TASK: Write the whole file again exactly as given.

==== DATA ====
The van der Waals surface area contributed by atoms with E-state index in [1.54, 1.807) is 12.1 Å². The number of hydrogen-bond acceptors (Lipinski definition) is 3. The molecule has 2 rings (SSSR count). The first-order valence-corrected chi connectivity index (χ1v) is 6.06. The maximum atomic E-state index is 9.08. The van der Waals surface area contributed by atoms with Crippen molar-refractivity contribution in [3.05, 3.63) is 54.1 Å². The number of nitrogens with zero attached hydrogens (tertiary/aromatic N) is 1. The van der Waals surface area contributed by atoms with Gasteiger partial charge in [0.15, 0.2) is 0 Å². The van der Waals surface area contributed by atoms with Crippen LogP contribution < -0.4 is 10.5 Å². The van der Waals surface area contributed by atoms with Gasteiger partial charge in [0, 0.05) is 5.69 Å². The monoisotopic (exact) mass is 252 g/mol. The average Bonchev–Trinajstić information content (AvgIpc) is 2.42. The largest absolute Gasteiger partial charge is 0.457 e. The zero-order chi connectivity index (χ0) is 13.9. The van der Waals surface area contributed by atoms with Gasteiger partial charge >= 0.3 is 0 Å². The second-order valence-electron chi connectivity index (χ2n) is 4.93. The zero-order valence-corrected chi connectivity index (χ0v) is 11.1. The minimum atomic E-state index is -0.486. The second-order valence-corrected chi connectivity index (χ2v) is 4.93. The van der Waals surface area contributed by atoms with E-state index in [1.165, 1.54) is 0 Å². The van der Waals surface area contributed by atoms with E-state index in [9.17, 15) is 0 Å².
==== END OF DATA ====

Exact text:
The van der Waals surface area contributed by atoms with E-state index in [1.54, 1.807) is 12.1 Å². The number of hydrogen-bond acceptors (Lipinski definition) is 3. The molecule has 2 rings (SSSR count). The first-order valence-corrected chi connectivity index (χ1v) is 6.06. The maximum atomic E-state index is 9.08. The van der Waals surface area contributed by atoms with Crippen molar-refractivity contribution in [3.05, 3.63) is 54.1 Å². The number of nitrogens with zero attached hydrogens (tertiary/aromatic N) is 1. The van der Waals surface area contributed by atoms with Gasteiger partial charge in [0.15, 0.2) is 0 Å². The van der Waals surface area contributed by atoms with Crippen LogP contribution < -0.4 is 10.5 Å². The van der Waals surface area contributed by atoms with Gasteiger partial charge in [0, 0.05) is 5.69 Å². The monoisotopic (exact) mass is 252 g/mol. The average Bonchev–Trinajstić information content (AvgIpc) is 2.42. The largest absolute Gasteiger partial charge is 0.457 e. The zero-order chi connectivity index (χ0) is 13.9. The van der Waals surface area contributed by atoms with Gasteiger partial charge >= 0.3 is 0 Å². The second-order valence-electron chi connectivity index (χ2n) is 4.93. The zero-order valence-corrected chi connectivity index (χ0v) is 11.1. The minimum atomic E-state index is -0.486. The second-order valence-corrected chi connectivity index (χ2v) is 4.93. The van der Waals surface area contributed by atoms with E-state index in [1.165, 1.54) is 0 Å². The van der Waals surface area contributed by atoms with E-state index in [9.17, 15) is 0 Å².